Plug-ins. We love the fact that they show up on our desktop in droves now, but remember they all had to get created, designed, and tested before release. While many have no hardware-related background, some are based on actual pieces of gear that have been in the “field” for decades now. But how do you go about creating software from a classic piece of equipment that engineers, mixers, and producers are used to hearing? To get some answers, we hit Jason Beck, CEO at Eventide, with five big ones.
Eventide has been around since the early 1970s, making studio hardware. What models have currently been ported over to software?
Jason Beck: We have ported many of our vintage analog effects processors, including the Omnipressor, Instant Phaser, and Instant Flanger. The H910 and H949 Harmonizers, as well as some algorithms from the H3000 Harmonizer have also been ported. Finally, we have created some plug-ins based on algorithms from our current flagship processor, the H8000.
But we approach this by carefully studying the characteristics of the original units and re-creating them in the software. In the case of algorithms ported from our current generation of Harmonizers, the focus is mostly on creating the user interface, since porting the algorithms over to a plug-in is straightforward. For our plug-ins that model the older analog processors, the opposite is true. In those cases, the user interface is straightforward because it resembles the front panels of the original processors. Modeling the sound of those older analog processors within the digital domain of a plug-in is certainly challenging.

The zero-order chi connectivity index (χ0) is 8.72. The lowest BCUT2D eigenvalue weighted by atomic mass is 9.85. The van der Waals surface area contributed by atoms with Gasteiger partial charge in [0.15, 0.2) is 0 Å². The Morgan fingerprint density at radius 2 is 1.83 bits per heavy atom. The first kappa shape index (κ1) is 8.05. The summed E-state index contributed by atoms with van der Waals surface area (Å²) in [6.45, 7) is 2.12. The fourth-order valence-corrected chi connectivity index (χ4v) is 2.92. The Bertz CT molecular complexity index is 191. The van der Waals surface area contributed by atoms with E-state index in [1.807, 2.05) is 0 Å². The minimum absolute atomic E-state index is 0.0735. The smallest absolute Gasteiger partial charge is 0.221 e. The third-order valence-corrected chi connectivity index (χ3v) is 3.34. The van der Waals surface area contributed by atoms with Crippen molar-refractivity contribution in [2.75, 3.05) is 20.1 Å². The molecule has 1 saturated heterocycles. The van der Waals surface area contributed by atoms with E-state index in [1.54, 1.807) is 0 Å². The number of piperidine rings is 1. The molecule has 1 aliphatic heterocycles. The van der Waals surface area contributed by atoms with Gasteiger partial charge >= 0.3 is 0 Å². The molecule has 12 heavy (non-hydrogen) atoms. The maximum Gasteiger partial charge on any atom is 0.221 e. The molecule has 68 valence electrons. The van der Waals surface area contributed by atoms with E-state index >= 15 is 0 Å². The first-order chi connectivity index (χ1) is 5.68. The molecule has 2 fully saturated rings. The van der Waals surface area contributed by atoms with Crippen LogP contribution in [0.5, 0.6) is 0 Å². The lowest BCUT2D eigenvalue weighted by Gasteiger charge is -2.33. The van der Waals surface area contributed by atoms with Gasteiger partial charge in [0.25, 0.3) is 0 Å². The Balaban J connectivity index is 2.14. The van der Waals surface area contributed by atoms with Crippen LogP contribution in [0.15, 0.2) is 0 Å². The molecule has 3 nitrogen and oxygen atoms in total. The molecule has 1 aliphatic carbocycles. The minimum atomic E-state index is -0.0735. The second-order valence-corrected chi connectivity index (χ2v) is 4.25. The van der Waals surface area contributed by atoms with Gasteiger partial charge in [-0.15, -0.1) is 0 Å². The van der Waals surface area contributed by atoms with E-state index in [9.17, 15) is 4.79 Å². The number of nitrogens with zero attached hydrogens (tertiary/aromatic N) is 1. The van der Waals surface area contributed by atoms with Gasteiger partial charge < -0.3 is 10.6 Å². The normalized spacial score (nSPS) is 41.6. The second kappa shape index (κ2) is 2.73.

Is there a golden unit of each hardware type that gets modeled?
JB: Yes, actual hardware units were used to study and model the characteristics of each of the analog hardware products that we have ported to software. For plug-ins based on our more recent digital DSP based products, we simply ported the existing software to the plug-in format.
How do you transfer presets from hardware to software?
JB: In our older analog effects processors, the concept of a “preset” did not exist. For these products, we relied upon our years of user feedback and artist relationships to create presets that reflected the most common or well-known settings for each of our boxes. In the case of our more recent processors, the original hardware supported presets, so we were able to recreate those easily in the software versions.
What platforms does your software work with?
JB: We currently support Pro Tools TDM systems.
Do you make the software units more flexible than the hardware?
JB: Yes, when it makes sense to do so. For example, our H3000 Factory plug-in is much more powerful and flexible than the original H3000 algorithms it models, while still fully supporting all of the original features of those algorithms.
The biggest difficulty though, is preserving the character of an analog processor when translating it to the digital domain. Some aspects of analog designs do not translate easily to the realm of digital signal processing, which makes it difficult to make the plug-in sound and feel like the original hardware.